I will try to set down some of the many symbols which figure the riddle of man's existence upon earth. Ancient things, these: as old as the stones and the hills. Eloquently they bear silent witness to the age-old traffic of the centuries. Defaced they are, and fragmentary. Some are so worn by the passage of the years that their signs are obliterated. In others, the message has come to be used as trivial ornament. Nevertheless, where-ever they are found, and no matter how deeply Time has scarred them, they tell their story to those who will hear.
LET US look at some of the ancient symbols that tell of Man's pilgrimage and prefigure his development and destiny. Long ago, when there were no books, a sign conveyed a volume of meaning and the wise men who were the priests, recorded their own knowledge and taught the people by means of these signs. Man was seen by them as the pilgrim of the universe. They taught that he had pre-existed this short span, and that he would survive the death of the body, and that he could, if he willed so, attain immortality.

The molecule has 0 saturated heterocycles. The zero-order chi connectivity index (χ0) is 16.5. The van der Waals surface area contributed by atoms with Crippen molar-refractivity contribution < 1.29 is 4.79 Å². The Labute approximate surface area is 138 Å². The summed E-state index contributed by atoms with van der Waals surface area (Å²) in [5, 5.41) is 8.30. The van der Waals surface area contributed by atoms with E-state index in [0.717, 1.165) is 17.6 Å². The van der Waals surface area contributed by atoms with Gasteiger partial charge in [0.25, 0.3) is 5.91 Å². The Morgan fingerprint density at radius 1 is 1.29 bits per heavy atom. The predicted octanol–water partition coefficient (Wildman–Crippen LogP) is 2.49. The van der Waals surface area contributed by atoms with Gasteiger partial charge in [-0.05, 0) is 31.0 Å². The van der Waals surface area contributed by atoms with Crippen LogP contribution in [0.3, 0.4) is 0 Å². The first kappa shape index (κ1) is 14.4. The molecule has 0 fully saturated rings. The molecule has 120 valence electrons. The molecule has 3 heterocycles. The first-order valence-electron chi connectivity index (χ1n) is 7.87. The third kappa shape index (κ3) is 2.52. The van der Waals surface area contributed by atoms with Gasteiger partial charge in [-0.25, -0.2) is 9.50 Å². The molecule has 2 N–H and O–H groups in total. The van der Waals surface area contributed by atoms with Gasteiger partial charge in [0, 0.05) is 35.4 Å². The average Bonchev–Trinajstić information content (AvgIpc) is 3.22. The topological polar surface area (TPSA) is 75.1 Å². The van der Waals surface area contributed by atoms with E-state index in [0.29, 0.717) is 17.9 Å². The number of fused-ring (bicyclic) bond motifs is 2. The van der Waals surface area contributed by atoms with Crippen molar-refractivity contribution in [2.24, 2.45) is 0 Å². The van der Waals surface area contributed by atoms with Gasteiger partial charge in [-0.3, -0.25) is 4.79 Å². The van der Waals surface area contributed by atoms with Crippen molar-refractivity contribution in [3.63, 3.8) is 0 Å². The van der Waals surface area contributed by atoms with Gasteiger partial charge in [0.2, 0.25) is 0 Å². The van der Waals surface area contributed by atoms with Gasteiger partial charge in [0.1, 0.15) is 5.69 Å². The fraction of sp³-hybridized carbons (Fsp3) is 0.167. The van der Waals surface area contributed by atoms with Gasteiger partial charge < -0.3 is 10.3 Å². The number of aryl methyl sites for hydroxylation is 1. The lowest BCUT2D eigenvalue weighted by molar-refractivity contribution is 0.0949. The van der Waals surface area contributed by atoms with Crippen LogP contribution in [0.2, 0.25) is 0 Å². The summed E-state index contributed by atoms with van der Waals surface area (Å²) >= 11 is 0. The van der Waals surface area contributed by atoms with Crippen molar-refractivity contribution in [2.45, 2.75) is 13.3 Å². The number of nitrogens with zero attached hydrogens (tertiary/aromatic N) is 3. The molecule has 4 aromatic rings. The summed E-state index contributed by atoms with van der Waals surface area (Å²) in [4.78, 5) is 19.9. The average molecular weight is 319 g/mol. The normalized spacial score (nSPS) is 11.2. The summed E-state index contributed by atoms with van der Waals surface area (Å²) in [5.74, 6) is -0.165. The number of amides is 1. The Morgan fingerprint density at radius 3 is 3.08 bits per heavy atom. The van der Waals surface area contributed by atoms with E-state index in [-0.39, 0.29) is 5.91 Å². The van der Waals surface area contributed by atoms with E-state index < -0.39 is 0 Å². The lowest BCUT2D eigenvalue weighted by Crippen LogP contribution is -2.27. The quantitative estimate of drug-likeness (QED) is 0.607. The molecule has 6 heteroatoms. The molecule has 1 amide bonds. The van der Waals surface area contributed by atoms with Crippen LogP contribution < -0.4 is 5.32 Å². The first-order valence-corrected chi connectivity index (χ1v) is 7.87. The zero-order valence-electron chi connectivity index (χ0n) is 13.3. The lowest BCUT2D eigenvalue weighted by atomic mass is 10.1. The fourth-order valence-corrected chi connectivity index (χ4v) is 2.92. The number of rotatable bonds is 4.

Further, they taught that his lot in this present phase of existence was, in all its features, the consequence of his previous living, and that the tribulations of the soul while on the material plane might, if he made them so, be greatly to his advantage. just as the Holy Scriptures teach, using the image of a fiery furnace that refines the gold, so these ordeals prepare and make fit the soul for its ultimate union with the Divine. This is the supreme object of all discipline and doctrine, and it is the meaning of that figure in the Book of Revelation, "the marriage of the Spirit and the Bride."